Those little punch cards that retailers have traditionally used to incent customers to come back are going the way of paper airline tickets, fold-up maps and CD music discs. Yeah, you can still find plenty of them, but they're quickly climbing up the technology dead pool rankings.
That's because loyalty programs, like many other aspects of daily life are migrating to the virtual world of portable electronic devices (PEDs) like smart phones. It's not hard to imagine B&I patrons logging loyalty credits on their PEDs instead of tucking them in their wallets, for instance.
The migration of loyalty programs to PEDs is being driven by location based social networking sites like Facebook Places, Gowalla and Foursquare, which track the physical locations of users in real time.
While traditional loyalty programs can only log customers when they specifically make a relevant purchase, these services potentially offer much broader information — about behavior, about preferences and about habits.
They do this through “check-ins,” a feature that essentially serves as a self-reporting locator. Typically on these sites, users “check in” at a particular location to alert those within their social network of their presence.
UPDATE: For a story on how one vendor now offers retailers the ability to check customers in to Facebook Places and to tie check-ins with POS data, go here.
The social network sites will sometimes offer various kinds of perks to users to encourage checking in as often as possible through arrangements with local businesses and services.
For example, on Foursquare, an individual can become “mayor” of a particular location by checking in there more often than anyone else, a status that earns privileges ranging from discounts to preferred treatment.
The potential advantages for retailers participating in these promotions are obvious. Specifically, they can offer frequent buyer incentives to encourage checking in at their location as often as possible.
But the social networking sites go much further than simply rewarding frequent patronage. With their accumulating records of user location data, they potentially offer information about habits that can be used to target incentives.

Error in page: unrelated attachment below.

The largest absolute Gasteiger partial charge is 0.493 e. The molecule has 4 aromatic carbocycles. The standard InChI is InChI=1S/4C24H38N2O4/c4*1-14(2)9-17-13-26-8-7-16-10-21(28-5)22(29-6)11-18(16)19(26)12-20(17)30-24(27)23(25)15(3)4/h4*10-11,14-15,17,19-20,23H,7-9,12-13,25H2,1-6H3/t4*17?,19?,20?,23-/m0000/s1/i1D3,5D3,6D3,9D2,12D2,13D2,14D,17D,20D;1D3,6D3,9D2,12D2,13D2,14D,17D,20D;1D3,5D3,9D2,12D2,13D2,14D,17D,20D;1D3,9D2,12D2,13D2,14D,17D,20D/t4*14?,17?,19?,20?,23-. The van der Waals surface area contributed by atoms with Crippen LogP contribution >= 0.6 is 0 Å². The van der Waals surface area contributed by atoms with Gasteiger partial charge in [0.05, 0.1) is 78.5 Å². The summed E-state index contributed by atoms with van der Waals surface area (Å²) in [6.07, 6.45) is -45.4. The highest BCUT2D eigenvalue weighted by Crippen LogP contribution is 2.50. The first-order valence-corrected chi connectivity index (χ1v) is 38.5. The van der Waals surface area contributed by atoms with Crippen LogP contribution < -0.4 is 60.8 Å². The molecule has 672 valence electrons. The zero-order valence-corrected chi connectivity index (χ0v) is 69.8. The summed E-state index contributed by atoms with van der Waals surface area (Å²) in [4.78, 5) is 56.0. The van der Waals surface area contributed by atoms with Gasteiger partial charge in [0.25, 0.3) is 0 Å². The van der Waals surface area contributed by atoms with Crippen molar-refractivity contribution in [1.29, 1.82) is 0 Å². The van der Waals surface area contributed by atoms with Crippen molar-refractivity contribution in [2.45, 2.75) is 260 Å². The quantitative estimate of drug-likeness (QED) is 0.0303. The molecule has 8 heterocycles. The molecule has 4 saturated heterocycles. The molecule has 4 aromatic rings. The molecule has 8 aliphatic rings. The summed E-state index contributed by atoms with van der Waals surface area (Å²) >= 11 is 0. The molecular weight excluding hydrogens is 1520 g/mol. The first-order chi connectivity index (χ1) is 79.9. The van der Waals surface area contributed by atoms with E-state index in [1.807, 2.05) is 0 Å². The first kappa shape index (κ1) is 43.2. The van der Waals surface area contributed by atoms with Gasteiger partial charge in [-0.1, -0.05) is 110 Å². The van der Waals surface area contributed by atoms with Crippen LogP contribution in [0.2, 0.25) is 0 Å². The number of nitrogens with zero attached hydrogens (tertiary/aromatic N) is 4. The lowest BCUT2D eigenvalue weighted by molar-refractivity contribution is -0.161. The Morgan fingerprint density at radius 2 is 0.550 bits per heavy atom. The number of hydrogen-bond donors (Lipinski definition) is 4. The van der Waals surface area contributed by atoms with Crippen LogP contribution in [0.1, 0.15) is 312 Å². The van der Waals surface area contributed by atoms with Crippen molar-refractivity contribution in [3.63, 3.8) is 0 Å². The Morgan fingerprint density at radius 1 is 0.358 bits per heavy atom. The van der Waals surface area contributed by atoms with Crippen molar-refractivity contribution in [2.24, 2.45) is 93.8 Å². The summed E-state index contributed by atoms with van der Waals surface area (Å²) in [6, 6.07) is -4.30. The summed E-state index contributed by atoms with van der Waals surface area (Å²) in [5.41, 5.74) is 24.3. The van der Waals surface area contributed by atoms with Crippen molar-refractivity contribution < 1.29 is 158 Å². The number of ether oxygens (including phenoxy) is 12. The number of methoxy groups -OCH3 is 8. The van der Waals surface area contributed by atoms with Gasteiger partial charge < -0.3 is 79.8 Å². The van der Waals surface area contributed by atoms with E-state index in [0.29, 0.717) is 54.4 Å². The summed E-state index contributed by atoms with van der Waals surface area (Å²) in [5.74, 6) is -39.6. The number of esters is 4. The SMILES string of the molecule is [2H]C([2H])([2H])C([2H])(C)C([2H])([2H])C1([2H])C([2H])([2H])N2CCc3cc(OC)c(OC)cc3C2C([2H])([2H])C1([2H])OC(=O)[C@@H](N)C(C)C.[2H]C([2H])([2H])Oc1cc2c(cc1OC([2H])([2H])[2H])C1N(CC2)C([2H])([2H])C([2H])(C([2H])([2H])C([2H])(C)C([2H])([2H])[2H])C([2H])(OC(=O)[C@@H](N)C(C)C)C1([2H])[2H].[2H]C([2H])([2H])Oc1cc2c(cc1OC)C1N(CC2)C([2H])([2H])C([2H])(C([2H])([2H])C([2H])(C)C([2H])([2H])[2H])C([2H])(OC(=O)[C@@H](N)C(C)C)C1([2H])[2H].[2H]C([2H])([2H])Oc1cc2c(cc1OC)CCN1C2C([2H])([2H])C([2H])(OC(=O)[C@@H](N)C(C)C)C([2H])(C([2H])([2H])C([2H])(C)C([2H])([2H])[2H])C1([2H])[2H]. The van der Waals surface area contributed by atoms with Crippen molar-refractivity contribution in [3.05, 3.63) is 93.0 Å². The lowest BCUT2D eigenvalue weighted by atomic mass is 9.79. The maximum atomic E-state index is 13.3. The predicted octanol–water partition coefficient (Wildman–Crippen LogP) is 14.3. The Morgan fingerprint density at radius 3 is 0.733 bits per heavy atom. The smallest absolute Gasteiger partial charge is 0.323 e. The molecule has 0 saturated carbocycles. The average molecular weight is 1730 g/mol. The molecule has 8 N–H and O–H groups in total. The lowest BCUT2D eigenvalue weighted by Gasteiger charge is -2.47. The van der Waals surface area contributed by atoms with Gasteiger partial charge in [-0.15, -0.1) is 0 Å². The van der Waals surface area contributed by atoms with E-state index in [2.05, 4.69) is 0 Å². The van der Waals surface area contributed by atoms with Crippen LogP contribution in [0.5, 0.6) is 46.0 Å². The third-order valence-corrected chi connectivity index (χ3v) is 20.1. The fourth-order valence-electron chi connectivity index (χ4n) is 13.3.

For example, the college student who routinely checks in at (or even near) a particular retail location at eight in the morning may be a prime candidate for a breakfast or coffee promo offer.
And as check-in data accumulates over time, it also promises to give marketers detailed information on traffic patterns — Is there an order to what locations are visited first and last at a particular multi-outlet venue? Where do customers tend to go just before and just after they visit a particular location? — and demographic data — Do males and females tend to visit a particular location at different times? What about visitors of different ages?
But even beyond that, social networking sites are potentially powerful stealth marketing tools, with users offering commentary, exchanging tips and creating buzz about their experiences with product and service vendors. Even K-12 students will comment about school lunches on their Facebook pages.
Major retailers and manufacturers have certainly noticed the potential power of sites like these. Starbucks, just as an example, offers Foursquare “badges” for visiting a certain number of its stores, and Disney recently signed a deal with Gowalla that lets users who check-in earn stamps at more than 100 locations at the company's resorts in Florida and California.
Some major vendors are launching their own PED based loyalty apps. CKE Restaurants introduced its Happy Star Rewards program for Android and iPhone smart phones at the end of 2010 that gives users reward points for checking in at the company's Hardee's and Carl's Jr. units.
“We know that teens prefer pornography magazines over the classics, but we don't give them copies of Playboy in literature class.”
— Kate Adamick, principal of school food reform consultancy organization Food Systems Solutions LLC, on the need for adults to hold the line on menu choice standards in K-12 lunchrooms even if the students object (from the Chicago Tribune, Feb. 20, 2011).